FOUNDation of God

September 11, 2022

Church of the Servant

14th Sunday after Pentecost
Proper 19, Year C
Luke 15:1-10; Exodus 32:7-14; Psalm 51:1-11; 1 Timothy 1:12-17

Click the Audio Link below to hear the Sermon 
(The second link below includes both the Gospel reading and the Sermon.)

Sin Vintage Letterpress Type in Drawer

a-sheep-and-a-coin

Found

god is generous

Sources:

Who’s Missing?

March 27, 2022

Church of the Servant

Fourth Sunday in Lent
Luke 15:1-32
Click the Audio Link below to hear the Sermon

1976 Godspell_049McC

                   seeking the lost

          Amy-Jill-Levine short stories

Sources: Amy-Jill Levine and Ben Witherington III, The Gospel of Luke, New Cambridge Bible Commentary, 2018, p. 410.
Amy-Jill Levine, Short Stories by Jesus: The Enigmatic Parables of a Controversial Rabbi, Harper Collins, New York, 2014, pp 27-76.

Seeing Beyond the Silence

September 20, 2020

Church of the Servant, Wilmington, NC

Proper 20 – Year A
Matthew 20:1-16

National Suicide Prevention Lifeline
800-273-8255

National Suicide Prevention Lifeline
800-273-8255

Gospel Text: Read the rest of this entry »

Leaving the Ninety-nine

September 11, 2016

Christ Church Episcopal, Norcross, GA
17th Sunday After Pentecost – Proper 19
Jeremiah
 4:11-12, 22-28; 1 Timothy 1:12-17; Luke 15:1-10

(Gospel Text provided below)

lost-found-woohooToday we hear the familiar parables about the lost sheep and the lost coin. In Sunday School lessons and discussion groups our conversation usually focuses on the experience of being lost and being found. We ask questions like, “Describe a time when you were lost or separated from a family member?” or “What feelings did you experience when you were found after being lost?” Or perhaps the focus is on one’s assurance that someone cares enough about them to actually look for them.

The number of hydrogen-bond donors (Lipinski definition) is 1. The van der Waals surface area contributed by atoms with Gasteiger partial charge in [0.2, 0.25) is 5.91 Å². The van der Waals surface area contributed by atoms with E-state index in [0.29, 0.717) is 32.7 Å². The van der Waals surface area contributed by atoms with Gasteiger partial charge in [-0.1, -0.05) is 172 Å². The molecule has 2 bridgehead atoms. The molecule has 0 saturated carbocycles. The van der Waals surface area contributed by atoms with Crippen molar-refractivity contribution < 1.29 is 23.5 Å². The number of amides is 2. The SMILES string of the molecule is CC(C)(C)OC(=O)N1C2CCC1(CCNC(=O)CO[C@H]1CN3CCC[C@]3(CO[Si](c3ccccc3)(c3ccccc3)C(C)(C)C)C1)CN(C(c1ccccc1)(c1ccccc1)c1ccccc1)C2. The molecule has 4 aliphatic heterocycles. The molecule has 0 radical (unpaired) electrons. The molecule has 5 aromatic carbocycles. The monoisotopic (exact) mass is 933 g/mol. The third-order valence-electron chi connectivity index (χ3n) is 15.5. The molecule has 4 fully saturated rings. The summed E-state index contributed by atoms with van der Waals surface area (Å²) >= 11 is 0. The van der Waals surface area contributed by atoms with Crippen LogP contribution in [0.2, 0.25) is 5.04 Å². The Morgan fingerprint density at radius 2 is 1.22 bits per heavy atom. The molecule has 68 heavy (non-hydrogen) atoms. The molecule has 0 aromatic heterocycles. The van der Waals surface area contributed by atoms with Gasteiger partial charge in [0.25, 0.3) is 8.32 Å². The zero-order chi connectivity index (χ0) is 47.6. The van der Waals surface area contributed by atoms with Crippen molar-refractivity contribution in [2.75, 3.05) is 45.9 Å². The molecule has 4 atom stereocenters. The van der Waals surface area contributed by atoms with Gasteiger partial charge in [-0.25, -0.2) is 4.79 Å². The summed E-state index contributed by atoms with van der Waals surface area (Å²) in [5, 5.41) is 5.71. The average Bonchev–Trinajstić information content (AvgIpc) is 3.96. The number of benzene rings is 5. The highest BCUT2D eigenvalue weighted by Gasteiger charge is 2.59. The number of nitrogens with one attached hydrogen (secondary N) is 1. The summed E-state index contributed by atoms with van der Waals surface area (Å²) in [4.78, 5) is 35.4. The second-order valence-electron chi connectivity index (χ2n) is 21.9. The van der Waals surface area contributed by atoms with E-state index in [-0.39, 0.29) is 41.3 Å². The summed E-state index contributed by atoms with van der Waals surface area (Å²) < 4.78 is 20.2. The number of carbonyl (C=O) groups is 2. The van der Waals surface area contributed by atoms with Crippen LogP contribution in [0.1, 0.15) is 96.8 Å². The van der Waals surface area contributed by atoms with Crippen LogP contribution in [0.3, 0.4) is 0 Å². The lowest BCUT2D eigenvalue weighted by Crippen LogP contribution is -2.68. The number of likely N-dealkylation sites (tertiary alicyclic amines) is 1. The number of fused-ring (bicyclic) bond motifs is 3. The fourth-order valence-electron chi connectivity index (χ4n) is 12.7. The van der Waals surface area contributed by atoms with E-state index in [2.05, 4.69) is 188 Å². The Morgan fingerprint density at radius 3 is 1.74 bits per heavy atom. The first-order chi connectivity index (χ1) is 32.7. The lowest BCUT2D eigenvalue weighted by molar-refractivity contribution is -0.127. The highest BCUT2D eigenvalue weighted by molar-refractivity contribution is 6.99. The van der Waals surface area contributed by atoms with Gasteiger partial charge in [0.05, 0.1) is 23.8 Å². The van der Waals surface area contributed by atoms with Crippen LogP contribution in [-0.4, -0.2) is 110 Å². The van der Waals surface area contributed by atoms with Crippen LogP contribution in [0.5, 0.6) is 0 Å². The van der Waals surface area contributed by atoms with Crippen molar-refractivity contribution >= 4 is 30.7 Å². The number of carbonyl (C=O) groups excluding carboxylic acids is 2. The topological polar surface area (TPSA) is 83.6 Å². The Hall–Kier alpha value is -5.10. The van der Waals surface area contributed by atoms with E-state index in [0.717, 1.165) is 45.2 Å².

This is a very understandable inclination. We can identify with the lost sheep because sometimes we feel lost ourselves. We want a God who will come and look for us, who won’t give up on us when we go astray. And, when we are found, we like the idea that God rejoices and celebrates our return! WooHoo!!

And while all of that is well and good, and these are comforting messages, I’m not sure that’s really what these parables in Luke’s gospel are getting at. When we look at the parable and its context more closely, we see that it isn’t a story about the lost sheep or lost coin. Like most stories in the gospels, it’s actually a story about Jesus. Read the rest of this entry »

%d bloggers like this: